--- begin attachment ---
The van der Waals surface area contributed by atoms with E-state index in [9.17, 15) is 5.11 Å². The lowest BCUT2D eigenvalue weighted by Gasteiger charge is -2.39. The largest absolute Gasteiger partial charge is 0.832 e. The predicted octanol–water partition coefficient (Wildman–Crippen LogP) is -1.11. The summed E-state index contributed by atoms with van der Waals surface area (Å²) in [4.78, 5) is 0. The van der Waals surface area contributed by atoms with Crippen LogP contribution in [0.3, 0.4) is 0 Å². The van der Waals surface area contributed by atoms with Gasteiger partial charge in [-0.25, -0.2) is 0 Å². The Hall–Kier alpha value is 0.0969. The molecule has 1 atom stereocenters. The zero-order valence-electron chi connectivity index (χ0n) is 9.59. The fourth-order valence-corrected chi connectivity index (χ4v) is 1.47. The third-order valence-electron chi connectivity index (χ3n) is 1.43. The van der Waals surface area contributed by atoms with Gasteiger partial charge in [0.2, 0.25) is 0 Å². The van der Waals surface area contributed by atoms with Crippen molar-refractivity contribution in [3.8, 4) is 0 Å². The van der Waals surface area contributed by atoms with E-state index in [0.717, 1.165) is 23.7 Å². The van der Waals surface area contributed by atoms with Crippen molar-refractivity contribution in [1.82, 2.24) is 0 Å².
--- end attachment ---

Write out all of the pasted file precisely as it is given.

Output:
The van der Waals surface area contributed by atoms with E-state index in [9.17, 15) is 5.11 Å². The lowest BCUT2D eigenvalue weighted by Gasteiger charge is -2.39. The largest absolute Gasteiger partial charge is 0.832 e. The predicted octanol–water partition coefficient (Wildman–Crippen LogP) is -1.11. The summed E-state index contributed by atoms with van der Waals surface area (Å²) in [4.78, 5) is 0. The van der Waals surface area contributed by atoms with Crippen LogP contribution in [0.3, 0.4) is 0 Å². The van der Waals surface area contributed by atoms with Gasteiger partial charge in [-0.25, -0.2) is 0 Å². The Hall–Kier alpha value is 0.0969. The molecule has 1 atom stereocenters. The zero-order valence-electron chi connectivity index (χ0n) is 9.59. The fourth-order valence-corrected chi connectivity index (χ4v) is 1.47. The third-order valence-electron chi connectivity index (χ3n) is 1.43. The van der Waals surface area contributed by atoms with Gasteiger partial charge in [0.2, 0.25) is 0 Å². The van der Waals surface area contributed by atoms with Crippen molar-refractivity contribution in [3.8, 4) is 0 Å². The van der Waals surface area contributed by atoms with E-state index in [0.717, 1.165) is 23.7 Å². The van der Waals surface area contributed by atoms with Crippen molar-refractivity contribution in [1.82, 2.24) is 0 Å².